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March 24, 2009

Arthroscopy of Limited Value?

Arthroscopy, the minimally-invasive surgical technique, appears to be of limited value for osteoarthritis of the knee...
Patients with moderate to severe knee osteoarthritis experience no greater improvement in pain or function following arthroscopic surgery than with non-surgical treatment, according to a Canadian study that supports earlier findings.

Sham surgery is considered one of the most effective ways of determining whether the result of a procedure is related to the procedure itself or to a placebo effect.

Arthroscopic procedures, considered minimally invasive alternatives to open surgery, involve tiny surgical tools mounted on thin probes, which are inserted into the joint through a small incision. In patients with knee OA, arthroscopic surgery typically involves lavage, in which the joint is "cleaned" of particulate matter, and debridement, in which the surfaces of the bones are smoothed.

Researchers from the University of Western Ontario compared outcomes in 86 knee OA patients who underwent arthroscopic treatment and 86 control patients who did not. All patients received physical and medical therapy, including 12 weeks of supervised exercise.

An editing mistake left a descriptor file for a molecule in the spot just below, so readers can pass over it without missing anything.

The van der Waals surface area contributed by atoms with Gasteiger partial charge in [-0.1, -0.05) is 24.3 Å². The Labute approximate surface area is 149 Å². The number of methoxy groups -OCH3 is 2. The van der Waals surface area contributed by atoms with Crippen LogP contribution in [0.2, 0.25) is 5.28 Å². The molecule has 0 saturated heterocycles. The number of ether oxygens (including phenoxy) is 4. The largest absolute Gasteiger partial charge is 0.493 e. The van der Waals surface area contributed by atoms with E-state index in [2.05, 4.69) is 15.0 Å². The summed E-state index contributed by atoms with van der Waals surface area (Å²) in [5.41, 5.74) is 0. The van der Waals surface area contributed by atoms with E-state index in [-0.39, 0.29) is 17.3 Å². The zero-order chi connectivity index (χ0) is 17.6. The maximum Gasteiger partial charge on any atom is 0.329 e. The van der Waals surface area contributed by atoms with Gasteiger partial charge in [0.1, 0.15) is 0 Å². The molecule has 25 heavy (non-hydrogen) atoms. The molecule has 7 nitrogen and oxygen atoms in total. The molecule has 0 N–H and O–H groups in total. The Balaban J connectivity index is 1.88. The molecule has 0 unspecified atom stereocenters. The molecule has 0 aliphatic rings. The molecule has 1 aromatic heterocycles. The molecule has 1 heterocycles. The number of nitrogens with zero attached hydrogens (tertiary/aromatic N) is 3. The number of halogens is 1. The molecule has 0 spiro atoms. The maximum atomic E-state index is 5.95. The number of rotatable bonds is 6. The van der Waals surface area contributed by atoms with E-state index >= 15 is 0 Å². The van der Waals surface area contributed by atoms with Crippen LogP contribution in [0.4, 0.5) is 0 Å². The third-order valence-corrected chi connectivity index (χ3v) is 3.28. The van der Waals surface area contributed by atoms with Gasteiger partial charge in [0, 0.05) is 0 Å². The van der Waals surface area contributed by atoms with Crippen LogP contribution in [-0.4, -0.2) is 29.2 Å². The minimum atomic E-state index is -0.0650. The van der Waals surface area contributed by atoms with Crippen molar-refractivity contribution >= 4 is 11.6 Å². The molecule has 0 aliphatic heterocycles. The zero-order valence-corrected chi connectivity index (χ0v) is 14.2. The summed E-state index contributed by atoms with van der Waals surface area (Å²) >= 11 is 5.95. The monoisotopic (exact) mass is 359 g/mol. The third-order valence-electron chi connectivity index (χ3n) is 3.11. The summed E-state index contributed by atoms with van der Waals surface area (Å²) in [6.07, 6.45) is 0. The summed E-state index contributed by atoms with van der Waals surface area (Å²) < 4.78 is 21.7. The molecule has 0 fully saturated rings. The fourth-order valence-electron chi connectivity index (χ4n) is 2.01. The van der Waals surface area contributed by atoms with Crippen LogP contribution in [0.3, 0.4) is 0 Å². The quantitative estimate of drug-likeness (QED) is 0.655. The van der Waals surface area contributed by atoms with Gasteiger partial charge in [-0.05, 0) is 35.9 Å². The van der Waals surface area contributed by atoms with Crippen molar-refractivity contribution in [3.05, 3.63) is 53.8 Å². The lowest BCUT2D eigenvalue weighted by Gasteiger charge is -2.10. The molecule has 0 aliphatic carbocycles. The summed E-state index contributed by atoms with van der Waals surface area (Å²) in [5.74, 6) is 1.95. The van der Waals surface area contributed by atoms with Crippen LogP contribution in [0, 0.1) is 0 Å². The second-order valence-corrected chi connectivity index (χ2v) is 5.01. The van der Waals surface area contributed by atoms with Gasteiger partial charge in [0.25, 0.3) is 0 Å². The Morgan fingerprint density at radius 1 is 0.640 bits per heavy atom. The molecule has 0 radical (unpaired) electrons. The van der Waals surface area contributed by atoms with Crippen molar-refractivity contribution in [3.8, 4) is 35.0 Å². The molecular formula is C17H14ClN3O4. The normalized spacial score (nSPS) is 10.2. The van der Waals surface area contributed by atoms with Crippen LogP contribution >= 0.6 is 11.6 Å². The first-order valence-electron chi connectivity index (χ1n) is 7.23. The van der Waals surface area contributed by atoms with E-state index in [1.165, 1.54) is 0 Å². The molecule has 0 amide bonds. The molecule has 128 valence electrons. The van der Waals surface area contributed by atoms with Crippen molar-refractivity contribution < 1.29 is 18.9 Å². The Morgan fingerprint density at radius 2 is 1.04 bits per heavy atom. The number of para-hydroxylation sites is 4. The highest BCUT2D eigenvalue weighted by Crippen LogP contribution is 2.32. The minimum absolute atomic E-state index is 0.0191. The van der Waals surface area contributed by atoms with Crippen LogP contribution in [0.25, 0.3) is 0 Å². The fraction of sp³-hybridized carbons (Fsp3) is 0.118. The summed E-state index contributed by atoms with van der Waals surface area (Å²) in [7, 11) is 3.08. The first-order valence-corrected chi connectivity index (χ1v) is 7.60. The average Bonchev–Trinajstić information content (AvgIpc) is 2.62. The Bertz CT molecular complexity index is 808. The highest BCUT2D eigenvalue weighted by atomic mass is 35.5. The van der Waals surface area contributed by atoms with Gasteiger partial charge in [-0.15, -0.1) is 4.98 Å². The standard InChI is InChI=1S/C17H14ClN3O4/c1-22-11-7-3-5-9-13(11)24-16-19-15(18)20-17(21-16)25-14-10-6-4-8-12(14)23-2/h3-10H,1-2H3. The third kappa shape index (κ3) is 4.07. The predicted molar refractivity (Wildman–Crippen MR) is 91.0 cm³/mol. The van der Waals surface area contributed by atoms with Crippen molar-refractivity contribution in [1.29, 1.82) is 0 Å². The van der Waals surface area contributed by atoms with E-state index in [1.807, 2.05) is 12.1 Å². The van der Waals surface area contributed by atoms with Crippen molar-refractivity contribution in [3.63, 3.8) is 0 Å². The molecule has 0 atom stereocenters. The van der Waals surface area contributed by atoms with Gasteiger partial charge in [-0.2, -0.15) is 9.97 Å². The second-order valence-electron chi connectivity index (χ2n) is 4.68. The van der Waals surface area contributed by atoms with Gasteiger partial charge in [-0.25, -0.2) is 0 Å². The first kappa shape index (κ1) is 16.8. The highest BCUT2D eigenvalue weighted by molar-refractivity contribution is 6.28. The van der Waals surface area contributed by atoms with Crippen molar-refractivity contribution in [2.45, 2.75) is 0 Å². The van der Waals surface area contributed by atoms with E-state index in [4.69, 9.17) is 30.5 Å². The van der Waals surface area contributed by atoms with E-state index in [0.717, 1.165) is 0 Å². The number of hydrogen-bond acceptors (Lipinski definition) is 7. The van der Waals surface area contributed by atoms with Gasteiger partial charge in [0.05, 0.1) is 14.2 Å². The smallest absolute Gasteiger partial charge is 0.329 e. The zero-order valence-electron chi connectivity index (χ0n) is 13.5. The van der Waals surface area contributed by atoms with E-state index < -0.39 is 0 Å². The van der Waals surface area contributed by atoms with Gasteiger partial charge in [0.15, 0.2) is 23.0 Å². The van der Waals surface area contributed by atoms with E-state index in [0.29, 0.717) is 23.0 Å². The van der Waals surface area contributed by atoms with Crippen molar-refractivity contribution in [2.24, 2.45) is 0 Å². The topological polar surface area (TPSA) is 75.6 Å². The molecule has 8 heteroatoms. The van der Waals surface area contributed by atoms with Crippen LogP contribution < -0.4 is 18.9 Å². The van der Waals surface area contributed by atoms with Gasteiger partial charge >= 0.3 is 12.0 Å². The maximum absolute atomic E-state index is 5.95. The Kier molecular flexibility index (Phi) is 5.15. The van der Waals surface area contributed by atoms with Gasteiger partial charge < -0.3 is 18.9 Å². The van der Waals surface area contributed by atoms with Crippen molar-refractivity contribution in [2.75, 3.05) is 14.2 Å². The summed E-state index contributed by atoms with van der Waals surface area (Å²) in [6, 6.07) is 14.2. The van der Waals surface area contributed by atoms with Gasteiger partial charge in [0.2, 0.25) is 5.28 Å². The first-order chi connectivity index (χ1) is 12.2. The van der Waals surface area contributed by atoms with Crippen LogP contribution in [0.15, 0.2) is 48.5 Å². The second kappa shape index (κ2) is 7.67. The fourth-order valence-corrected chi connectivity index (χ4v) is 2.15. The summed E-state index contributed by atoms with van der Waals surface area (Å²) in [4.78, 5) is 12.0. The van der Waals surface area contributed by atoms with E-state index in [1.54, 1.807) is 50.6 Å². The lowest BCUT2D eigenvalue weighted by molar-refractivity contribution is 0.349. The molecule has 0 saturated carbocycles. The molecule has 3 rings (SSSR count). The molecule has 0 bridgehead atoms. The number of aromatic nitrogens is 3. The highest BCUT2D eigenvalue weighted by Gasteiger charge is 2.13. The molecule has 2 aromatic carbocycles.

At three months, the patients in the surgical group had significantly higher pain and function scores than the control group. However, there were no significant differences between the groups at six, 12 or 24 months. The findings were published in the Sept. 11, 2008 issue of the New England Journal of Medicine and presented last month at the annual meeting of the American Academy of Orthopaedic Surgeons.

The Canadian results support those of a controversial 2002 NEJM study in which two-year outcomes of patients who underwent arthroscopy were similar to those of patients who underwent "sham surgery," in whom an incision was made and debridement simulated but no arthroscopic tools were inserted. Sham surgery is considered one of the most effective ways of determining whether the result of a procedure is related to the procedure itself or to a placebo effect.

Although the Canadian study did not utilize a sham protocol, it did address aspects of the earlier study's methodology that had been criticized. The 2002 study, conducted at the Houston Veterans Affairs Medical Center, used an outcome measure that had not been validated and a study population that was predominantly male.

The Canadian researchers excluded patients who had large meniscal tears, which have been shown to respond well to arthroscopic treatment, in addition to their knee OA. In an accompanying editorial, Robert G. Marx, MD, of the Hospital for Special Surgery in New York City, emphasized that OA is not a contraindication for arthroscopy in patients whose knee pain is more likely to be related to coexisting meniscal pathology than to the OA itself.
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